It occurs to the present author, as post activity and view activity declines, and brainstorming has resulted in no new ideas for this hereto blog, that, like all endeavors undertaken by both the present author and most humans, this too shall end in failure. That a modest attempt at regular internet content, in the form of vapid and self-aggrandizing posts, managed to last a half a year, to this point in time, can be seen as a small pyrrhic victory against the unending onslaught of procrastination, laziness, and writer's block.

If any of the non-existent readers of this blog have enjoyed the self-deprecation, horrible use of multiple textual voices, and totally unrelatable posts, then I would like to propose that you examine your health and value systems.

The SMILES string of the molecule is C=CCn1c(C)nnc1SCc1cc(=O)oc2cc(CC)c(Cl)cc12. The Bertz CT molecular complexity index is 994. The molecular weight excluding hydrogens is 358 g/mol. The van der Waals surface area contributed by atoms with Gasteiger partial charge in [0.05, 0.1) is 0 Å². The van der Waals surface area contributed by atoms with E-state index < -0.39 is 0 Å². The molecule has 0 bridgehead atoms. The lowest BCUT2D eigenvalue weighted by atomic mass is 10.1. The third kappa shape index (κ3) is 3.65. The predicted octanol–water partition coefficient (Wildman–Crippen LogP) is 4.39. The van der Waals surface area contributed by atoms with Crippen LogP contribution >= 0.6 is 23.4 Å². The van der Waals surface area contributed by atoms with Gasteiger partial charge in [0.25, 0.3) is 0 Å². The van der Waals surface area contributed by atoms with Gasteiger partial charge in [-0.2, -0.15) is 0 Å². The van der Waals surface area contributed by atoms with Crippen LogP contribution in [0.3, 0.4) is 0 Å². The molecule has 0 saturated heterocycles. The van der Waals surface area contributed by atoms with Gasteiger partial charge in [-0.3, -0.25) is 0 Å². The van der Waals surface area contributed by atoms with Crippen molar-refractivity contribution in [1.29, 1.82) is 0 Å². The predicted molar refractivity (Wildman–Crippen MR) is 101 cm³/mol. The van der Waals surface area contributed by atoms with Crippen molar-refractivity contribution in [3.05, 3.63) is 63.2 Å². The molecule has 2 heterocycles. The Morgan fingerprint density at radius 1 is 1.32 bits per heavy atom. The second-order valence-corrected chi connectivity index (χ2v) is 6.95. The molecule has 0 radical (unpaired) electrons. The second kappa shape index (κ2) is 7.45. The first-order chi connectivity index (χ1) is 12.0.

This is not to say that this blog is closing - far from it - and the present author would like to continue semi-regularly to it, but as the months have gone on, it becomes clearer and clearer that regular content is harder and harder to come by. Perhaps some spark of creativity lies just beyond reach, waiting to ignite a storm of posts.

Or perhaps that's just the electromagnetic shock from the car door on the way in to work.

Thursday, October 15, 2015